Tuesday, August 28, 2012

Cooking class: how to hard boil eggs

I like to store boiled eggs in a mini loaf pan b/c it fits nicely in the fridge
Hard boiled eggs are a fantastic thing to have available in your refrigerator. They can be quickly peeled and sliced onto a sandwich, whipped up into an egg salad or simply dipped into some pepper and snacked on. The protein is very high quality and it is loaded with nutrients like choline and omega-3 fatty acids; both needed for healthy brains, nerves and moods.

Hard boiling is one (rare) case where we don't want the freshest eggs; fresh eggs are much harder to peel once boiled. Choose older eggs that have been in your fridge for a few days.
  • Place eggs in the bottom of a saucepan and add a splash of white vinegar
  • Cover eggs with water and cover; turn stove to high setting and bring to a boil
  • Reduce heat to low and simmer, covered, for 12 minutes --or-- if you aren't in a rush, once eggs come to a boil, remove from heat let eggs cool on their own. By the time the water has cooled, eggs will be perfectly cooked
  • Place eggs in a bowl or bread pan and pop in the fridge. Don't put back in the carton because you won't know which eggs are raw and which ones are hard boiled.

Egg issue
Egg-cellent solution
Yolk is green after boiling
Boil for shorter time next time; green color comes from iron in the egg yolk. Safe to eat, just not very pretty
Egg is hard to peel
Eggs were (gasp!) too fresh; older eggs are easier to peel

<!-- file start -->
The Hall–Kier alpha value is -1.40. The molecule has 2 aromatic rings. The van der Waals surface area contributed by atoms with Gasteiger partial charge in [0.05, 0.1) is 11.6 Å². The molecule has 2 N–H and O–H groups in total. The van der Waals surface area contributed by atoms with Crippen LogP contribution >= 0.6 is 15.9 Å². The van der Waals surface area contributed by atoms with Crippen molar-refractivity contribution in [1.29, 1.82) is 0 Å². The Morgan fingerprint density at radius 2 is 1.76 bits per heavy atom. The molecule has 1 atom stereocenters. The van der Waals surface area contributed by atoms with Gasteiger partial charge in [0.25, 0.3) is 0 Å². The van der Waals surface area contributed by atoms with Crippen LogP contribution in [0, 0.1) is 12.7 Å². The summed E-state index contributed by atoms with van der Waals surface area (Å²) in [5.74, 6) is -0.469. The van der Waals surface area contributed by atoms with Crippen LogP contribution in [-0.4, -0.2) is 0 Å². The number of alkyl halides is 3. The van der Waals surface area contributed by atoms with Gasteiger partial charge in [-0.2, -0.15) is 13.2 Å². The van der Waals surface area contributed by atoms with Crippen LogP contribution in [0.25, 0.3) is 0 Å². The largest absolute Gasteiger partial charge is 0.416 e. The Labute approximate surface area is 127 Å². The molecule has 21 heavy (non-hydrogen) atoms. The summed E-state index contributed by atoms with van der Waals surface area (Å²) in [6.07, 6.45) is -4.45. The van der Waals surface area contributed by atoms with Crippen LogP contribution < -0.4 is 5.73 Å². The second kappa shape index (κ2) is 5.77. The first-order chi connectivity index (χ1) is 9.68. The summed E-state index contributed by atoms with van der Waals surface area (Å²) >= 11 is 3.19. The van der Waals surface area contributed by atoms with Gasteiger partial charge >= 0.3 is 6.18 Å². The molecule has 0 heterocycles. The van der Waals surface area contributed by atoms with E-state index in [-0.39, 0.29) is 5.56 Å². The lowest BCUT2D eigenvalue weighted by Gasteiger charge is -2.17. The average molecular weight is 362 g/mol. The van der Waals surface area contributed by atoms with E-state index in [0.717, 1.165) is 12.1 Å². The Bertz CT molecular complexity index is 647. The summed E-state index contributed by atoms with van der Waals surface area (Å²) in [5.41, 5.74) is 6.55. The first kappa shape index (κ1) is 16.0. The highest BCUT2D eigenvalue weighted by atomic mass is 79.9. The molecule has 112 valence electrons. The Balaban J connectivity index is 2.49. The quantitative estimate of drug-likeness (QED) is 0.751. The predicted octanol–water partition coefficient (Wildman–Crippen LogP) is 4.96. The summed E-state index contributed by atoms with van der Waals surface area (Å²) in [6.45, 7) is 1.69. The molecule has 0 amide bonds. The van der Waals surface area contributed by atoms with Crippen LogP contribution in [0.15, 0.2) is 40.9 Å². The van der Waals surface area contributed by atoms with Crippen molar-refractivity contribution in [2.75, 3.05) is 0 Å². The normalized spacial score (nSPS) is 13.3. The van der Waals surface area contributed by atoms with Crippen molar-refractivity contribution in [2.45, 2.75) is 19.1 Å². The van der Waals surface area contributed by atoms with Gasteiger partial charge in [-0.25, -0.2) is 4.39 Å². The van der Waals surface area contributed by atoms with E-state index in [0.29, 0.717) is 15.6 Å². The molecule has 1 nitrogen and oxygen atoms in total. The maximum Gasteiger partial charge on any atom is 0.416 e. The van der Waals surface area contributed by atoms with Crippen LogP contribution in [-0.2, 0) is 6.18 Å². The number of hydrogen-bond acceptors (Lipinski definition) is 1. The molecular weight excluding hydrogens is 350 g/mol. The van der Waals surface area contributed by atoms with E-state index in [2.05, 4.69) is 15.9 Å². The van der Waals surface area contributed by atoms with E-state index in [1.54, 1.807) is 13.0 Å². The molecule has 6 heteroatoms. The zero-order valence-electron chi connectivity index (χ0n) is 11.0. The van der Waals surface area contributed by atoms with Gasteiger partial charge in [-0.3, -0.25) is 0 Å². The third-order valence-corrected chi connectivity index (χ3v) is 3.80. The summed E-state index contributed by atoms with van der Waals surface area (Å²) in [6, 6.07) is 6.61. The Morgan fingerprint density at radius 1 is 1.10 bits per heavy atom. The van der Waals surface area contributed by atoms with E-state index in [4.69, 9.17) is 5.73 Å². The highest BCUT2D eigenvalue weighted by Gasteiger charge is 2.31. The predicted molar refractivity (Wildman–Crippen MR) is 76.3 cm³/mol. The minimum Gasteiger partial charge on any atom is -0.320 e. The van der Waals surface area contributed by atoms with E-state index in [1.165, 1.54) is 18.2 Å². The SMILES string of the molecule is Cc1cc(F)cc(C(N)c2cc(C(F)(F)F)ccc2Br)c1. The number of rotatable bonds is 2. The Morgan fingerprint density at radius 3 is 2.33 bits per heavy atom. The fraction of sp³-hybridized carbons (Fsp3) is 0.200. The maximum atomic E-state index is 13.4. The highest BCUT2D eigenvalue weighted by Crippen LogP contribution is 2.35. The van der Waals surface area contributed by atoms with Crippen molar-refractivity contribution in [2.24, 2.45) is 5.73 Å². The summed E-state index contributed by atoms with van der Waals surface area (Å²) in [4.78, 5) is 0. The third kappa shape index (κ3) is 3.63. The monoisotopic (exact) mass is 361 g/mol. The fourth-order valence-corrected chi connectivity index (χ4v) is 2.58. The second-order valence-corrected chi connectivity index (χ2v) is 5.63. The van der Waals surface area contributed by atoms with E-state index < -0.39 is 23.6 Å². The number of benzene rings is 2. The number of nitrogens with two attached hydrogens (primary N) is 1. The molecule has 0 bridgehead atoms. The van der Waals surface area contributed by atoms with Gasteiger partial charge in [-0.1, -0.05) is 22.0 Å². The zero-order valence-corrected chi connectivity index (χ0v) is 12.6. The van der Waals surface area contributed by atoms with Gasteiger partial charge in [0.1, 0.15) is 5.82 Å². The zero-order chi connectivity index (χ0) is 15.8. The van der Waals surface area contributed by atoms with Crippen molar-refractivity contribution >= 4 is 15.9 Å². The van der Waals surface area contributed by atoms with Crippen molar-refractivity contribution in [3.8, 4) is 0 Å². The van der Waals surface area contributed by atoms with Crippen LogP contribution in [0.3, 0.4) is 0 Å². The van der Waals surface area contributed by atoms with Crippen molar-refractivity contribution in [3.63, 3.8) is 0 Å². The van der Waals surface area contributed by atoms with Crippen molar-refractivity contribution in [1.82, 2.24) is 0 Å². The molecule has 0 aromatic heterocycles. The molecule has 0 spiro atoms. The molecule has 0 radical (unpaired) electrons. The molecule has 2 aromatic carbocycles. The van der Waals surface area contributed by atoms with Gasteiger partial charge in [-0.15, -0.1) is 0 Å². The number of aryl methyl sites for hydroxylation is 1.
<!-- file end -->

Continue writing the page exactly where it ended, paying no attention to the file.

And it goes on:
Egg cracked during boiling
·         Add vinegar to boiling water to slightly soften the egg shells
·         Reduce heat to low; rapidly boiling water can jostle eggs too much causing them to hit the bottom of the pan

Lower heat when boiling to prevent cracking

Have your hard boiled eggs ready? Try my avocado egg salad

Pop quiz: which eggs are healthier; brown or white?
Answer: Neither; they just come from different breeds of hens. The nutritional quality of eggs depends on what the hens ate; hens that have a varied diet produce more nutrient dense eggs than those only eating chicken chow.

Most hens that produce eggs in this country aren't treated very well. Look for eggs at your farmers market so that you know the conditions in which those eggs were produced; you'll be supporting happier hens and get better quality eggs too. Or, raise your own. As Joel Salatin of Polyface Farm would say;  

"Replace the parakeet. Raise two chickens instead. They won't make as much noise, and they'll lay eggs."

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